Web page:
Rachael Miller is the co-founder/Executive Director of Rozalia Project for a Clean Ocean, an organization named in honor of Rachael’s great grandmother. As the Executive Director, Rachael leads the program in vision, program development, and working toward achieving Rozalia Project’s mission of protecting the ocean. She is also part of the design team for the Cora Ball, a consumer-based solution to microfiber pollution.

Rachael holds a USCG 50 ton Master’s license and captains the 60’ sailing research vessel, American Promise, trains remotely operated vehicle pilots for VideoRay and is a member of the US Sailing Training Committee. Her academic background is in marine studies and underwater archaeology which she studied at Brown University.


Adam Ortiz | Prince George’s County Department of the Environment

As Director for the Department of the Environment for Prince George’s County, MD, Adam heads a 300 person, $160M agency dedicated to recycling, composting, clean water, renewable energy and humane animal care. Since his assignment in October 2012, the County moved from 11th to 1st in the State for waste diversion, including producing an award-winning food scrap composting program that has been recognized by The Washington Post.

He launched an innovative public-private partnership stormwater retrofit program that is restoring local streams while creating green jobs, an effort recognized by the Aspen Institute, Governing Magazine, the Clinton Global Initiative and The White House. As a volunteer, he is a member of the Local Government Advisory Council to the EPA Administrator and served as President of the Maryland Mayor’s Association (2009-2010). He was born and raised in New York’s Hudson Valley and has a B.A. from Goucher College in Towson, Maryland.

Katie Register | Clean Virginia Waterways

Katie Register leads Clean Virginia Waterways, which is dedicated to improving Virginia’s water resources through citizen stewardship. She coordinates the International Coastal Cleanup in Virginia and conducts research about marine debris issues, litter prevention, and water conservation. Katie has a Master’s degree in Environmental Sciences from George Mason University where she examined the environmental impacts of the most common type of litter on Earth: cigarette butts. She also has a Master’s degree in teaching biological sciences. She loves gardening and keeping honeybees.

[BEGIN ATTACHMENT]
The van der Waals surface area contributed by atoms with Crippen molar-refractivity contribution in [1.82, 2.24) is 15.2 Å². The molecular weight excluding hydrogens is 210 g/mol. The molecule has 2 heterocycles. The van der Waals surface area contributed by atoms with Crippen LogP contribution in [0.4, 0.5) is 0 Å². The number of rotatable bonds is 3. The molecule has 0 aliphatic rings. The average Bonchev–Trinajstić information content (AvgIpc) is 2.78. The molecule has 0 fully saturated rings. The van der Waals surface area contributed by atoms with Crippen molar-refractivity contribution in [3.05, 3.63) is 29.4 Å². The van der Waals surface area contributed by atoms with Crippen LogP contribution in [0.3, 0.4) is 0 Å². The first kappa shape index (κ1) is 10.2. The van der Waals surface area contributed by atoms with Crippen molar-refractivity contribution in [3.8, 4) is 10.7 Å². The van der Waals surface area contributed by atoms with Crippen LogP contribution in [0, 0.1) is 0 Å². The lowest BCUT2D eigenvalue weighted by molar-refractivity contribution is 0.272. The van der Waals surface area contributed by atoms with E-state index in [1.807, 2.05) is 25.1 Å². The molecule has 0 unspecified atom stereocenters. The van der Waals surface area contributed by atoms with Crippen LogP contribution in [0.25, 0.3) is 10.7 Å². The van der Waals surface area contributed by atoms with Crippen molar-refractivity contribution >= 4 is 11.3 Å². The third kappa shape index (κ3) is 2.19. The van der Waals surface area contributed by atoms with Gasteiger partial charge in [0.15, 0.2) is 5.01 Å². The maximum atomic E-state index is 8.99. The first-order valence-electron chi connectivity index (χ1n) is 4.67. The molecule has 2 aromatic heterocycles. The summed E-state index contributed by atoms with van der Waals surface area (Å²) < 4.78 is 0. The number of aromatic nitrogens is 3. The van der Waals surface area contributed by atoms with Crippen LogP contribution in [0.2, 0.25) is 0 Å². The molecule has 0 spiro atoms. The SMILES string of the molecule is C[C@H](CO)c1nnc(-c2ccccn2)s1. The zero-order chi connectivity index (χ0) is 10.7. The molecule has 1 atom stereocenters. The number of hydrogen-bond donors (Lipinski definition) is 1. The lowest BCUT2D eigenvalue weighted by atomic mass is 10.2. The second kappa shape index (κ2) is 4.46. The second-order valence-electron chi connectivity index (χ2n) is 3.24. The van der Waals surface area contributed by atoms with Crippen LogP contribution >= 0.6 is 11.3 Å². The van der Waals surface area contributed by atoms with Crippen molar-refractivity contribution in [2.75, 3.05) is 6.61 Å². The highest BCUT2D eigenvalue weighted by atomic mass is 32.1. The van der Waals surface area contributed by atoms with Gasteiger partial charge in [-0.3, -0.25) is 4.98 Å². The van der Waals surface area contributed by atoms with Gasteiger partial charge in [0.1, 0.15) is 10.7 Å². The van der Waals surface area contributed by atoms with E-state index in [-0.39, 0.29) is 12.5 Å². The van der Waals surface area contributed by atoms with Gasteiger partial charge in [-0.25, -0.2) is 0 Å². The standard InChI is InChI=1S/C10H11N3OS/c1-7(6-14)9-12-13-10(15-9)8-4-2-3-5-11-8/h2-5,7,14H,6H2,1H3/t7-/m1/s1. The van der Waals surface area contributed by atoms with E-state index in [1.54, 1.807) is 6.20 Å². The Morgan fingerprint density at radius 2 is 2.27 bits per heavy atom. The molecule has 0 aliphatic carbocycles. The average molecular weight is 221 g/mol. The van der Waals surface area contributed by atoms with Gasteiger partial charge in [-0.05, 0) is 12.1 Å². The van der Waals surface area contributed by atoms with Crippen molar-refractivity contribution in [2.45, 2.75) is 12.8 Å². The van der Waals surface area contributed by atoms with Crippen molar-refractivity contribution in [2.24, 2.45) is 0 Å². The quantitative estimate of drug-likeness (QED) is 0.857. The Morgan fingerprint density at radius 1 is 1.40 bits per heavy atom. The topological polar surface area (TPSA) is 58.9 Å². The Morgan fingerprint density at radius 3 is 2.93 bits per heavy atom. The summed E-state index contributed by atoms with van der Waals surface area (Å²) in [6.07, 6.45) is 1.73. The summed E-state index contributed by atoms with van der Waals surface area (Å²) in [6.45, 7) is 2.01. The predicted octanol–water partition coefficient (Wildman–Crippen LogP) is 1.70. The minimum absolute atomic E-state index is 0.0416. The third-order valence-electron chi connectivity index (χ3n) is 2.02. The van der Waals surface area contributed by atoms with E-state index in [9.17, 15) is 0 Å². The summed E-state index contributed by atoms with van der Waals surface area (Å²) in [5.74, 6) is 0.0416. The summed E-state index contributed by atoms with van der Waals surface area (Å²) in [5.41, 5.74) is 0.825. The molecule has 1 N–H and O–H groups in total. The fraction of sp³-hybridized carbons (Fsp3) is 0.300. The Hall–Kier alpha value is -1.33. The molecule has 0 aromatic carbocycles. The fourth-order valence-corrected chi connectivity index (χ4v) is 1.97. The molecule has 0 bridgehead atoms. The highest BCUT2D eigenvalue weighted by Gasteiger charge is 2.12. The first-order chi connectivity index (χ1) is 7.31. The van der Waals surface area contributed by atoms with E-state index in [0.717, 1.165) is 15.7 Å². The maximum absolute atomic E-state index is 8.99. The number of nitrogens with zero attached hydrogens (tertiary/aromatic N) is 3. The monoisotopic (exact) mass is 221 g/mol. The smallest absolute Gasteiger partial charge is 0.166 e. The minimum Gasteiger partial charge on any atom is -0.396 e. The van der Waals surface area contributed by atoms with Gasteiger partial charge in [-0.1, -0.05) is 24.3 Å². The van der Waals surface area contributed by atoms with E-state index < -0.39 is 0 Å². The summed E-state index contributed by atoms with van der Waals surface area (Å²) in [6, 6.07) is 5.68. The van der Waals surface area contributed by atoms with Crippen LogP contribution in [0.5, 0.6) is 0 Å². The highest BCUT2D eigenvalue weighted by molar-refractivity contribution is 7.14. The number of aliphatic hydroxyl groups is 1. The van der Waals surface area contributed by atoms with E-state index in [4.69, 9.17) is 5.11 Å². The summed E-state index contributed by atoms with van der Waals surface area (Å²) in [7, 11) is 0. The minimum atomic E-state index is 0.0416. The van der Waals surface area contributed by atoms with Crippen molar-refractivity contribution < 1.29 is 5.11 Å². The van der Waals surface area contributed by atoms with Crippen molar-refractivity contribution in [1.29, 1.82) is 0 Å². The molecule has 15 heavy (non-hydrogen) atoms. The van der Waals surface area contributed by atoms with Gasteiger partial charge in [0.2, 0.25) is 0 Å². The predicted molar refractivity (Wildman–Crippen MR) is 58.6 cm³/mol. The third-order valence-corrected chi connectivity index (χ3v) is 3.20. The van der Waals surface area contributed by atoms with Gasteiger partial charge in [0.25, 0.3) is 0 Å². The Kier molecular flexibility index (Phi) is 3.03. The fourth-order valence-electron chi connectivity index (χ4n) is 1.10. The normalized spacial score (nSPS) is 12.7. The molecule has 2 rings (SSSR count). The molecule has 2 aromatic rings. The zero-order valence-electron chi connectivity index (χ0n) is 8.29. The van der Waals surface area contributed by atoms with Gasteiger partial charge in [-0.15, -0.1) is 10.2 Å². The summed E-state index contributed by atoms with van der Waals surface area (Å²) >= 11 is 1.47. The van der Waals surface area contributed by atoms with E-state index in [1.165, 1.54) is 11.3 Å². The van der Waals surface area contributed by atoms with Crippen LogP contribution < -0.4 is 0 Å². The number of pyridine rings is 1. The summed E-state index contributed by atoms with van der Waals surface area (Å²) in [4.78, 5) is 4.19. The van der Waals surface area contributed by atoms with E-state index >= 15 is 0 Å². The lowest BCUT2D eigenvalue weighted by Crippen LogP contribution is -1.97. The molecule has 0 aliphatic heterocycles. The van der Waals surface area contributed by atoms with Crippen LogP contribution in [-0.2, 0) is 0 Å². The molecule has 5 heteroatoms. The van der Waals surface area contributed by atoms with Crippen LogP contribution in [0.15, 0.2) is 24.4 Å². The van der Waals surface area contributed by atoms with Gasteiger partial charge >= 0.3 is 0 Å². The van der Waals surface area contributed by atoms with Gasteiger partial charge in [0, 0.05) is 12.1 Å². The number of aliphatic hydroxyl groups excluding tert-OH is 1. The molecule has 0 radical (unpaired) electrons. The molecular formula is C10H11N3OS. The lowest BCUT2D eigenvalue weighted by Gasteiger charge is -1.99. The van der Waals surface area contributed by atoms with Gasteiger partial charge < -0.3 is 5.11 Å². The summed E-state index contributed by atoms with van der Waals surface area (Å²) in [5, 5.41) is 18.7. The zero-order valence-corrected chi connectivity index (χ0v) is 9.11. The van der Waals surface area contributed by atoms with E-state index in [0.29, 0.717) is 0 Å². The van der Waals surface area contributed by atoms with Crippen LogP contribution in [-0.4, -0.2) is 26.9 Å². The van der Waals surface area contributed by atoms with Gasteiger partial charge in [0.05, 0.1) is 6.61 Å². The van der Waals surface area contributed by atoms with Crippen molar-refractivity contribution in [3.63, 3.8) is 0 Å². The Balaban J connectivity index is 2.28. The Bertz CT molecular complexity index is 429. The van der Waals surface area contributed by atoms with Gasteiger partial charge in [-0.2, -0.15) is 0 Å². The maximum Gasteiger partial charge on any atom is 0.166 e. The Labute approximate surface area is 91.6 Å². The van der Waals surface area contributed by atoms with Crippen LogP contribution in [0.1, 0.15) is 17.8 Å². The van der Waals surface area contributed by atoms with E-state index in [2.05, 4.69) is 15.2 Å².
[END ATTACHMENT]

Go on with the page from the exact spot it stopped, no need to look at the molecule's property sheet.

Jason Rolfe | National Oceanic and Atmospheric Administration

Jason Rolfe has worked as a cartographer, an environmental scientist and a project manager in NOAA’s Ocean Service for the past 21 years. After earning his bachelor’s degree in environmental sciences from Frostburg State University, he spent his first eight years working in NOAA’s Office of Coast Survey making paper and electronic nautical charts and over the past 13 years, Jason has worked in NOAA’s Office of Response and Restoration supporting oil spill responses and leading projects that map and investigate the habitat impacts at coastal sites where military munitions are present.

Jason joined the Marine Debris Program in 2011 as the acting Deputy for the program working not only on operational tasks but also on emergency response planning for the marine debris that washed up on the shores of West Coast states after the 2011 tsunami that struck northern Japan. He also led the Marine Debris Program’s efforts to respond to the debris impacts on East Coast states hit by Hurricane Sandy. In early 2013, he assumed his current position as the Marine Debris Program’s Mid-Atlantic and Caribbean regional coordinator.



More Than 10 Years of Impact

Since 2006, the Alice Ferguson Foundation’s Trash Summit has brought together elected officials, business leaders, community activists, and municipal managers to explore local and regional policies and efforts to reduce trash in communities along the Potomac River Watershed, particularly the Anacostia River.



This event is made possible with the generous support from our sponsors.


For more information please contact [email protected]